The Baptism of Christ (c. 1448-1450), Piero della Francesca

The composition of The Baptism of Christ by Piero della Francesca (c. 1415-1492) aligns itself with the straight upright and horizontal lines of the square -- which is located in the middle of the shape spectrum of emotions. Although there are some curved lines within the image, it is dominated by the verticality of Christ, and echoed in the tree, secondary figures, and the horizontal lines of the white dove. This vertical motif is largely responsible for the impression of stillness that we feel when looking at the painting.

A useful analogy to understand the effects of composition is to liken the technique to intonation in speech. Irrespective of the words in a speech, the rhythm and tone of delivery can completely alter the emotional message of what somebody is saying.


Black and Violet (1923), Wassily Kandinsky

With the invention of the photographic camera in more recent times, the emphasis on line-based compositions shifted, as artists became influenced by the way in which the camera registered reality -- in terms of light and shadow shapes. Wassily Kandinsky (1866), who was very much a Modern Artist, did away with representational art altogether and yet his classical training meant he also appreciated the importance of composition:

"The content of a work of art finds its expression in the composition [...] in the sum of the tensions inwardly organized for the work."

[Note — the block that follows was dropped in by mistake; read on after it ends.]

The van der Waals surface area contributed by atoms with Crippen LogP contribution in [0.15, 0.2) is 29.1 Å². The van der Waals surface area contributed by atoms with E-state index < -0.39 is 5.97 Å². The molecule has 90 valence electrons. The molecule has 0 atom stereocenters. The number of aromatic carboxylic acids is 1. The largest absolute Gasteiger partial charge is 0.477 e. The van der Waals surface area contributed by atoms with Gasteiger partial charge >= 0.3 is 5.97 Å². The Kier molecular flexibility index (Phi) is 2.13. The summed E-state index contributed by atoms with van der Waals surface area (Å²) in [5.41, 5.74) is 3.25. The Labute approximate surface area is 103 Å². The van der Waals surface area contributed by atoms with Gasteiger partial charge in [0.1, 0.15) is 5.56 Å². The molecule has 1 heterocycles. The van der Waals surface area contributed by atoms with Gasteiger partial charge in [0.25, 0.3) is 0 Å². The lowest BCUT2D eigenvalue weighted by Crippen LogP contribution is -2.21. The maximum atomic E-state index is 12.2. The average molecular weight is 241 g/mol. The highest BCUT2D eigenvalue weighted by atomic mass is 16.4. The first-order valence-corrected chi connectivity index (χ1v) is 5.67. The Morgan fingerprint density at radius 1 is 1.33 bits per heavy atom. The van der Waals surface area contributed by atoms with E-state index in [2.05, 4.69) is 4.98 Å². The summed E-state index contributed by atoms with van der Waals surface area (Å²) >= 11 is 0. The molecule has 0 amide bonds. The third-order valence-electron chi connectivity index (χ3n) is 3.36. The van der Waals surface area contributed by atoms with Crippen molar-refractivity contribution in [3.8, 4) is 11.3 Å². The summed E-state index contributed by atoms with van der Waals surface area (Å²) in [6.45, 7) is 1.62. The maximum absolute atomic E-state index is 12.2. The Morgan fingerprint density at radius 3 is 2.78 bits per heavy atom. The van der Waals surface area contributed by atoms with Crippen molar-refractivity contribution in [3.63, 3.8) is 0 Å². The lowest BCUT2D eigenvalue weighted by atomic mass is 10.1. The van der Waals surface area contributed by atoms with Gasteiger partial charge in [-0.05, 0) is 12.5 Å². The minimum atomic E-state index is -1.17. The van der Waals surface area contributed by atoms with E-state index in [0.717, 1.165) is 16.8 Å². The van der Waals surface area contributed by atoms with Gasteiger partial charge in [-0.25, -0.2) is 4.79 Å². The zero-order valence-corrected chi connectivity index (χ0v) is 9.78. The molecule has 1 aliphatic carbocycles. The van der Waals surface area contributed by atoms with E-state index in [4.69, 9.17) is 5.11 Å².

- Kandinsky, Point and Line to Plane (1926)

Throughout art history, basic shapes and composition have been a primary artistic tool used to organize a work of art, and shape the aesthetic qualities of images. We should therefore find a way to apply this technique to video games. We have a conceptual problem, however, in translating classical composition to video games: the player.

The above paintings represent a static medium. Although society and cultural tastes change over time, the artwork and the experience of looking at a painting remains relatively unchanged. Not so with video games. There is no one single point of view in video games, because the medium's interactivity allows players to move within virtual environments at will. So how do we go about translating classical techniques from a static medium to the dynamic worlds of video games? The answer, as hoped, is very simple.

Dynamic Composition

Finding a solution for translating classical composition to video games is made simple if we consider the basic components of the technique. Composition is nothing more than the act of combining parts or elements to form a whole. As you will recall from the previous section, the basic elements of classical composition are little more than lines and shapes. If we can identify where these elements are to be found pervasively in video games -- so that the player is always aware of them irrespective of where they are within the virtual world -- we can begin to define dynamic composition, as is applicable to video games.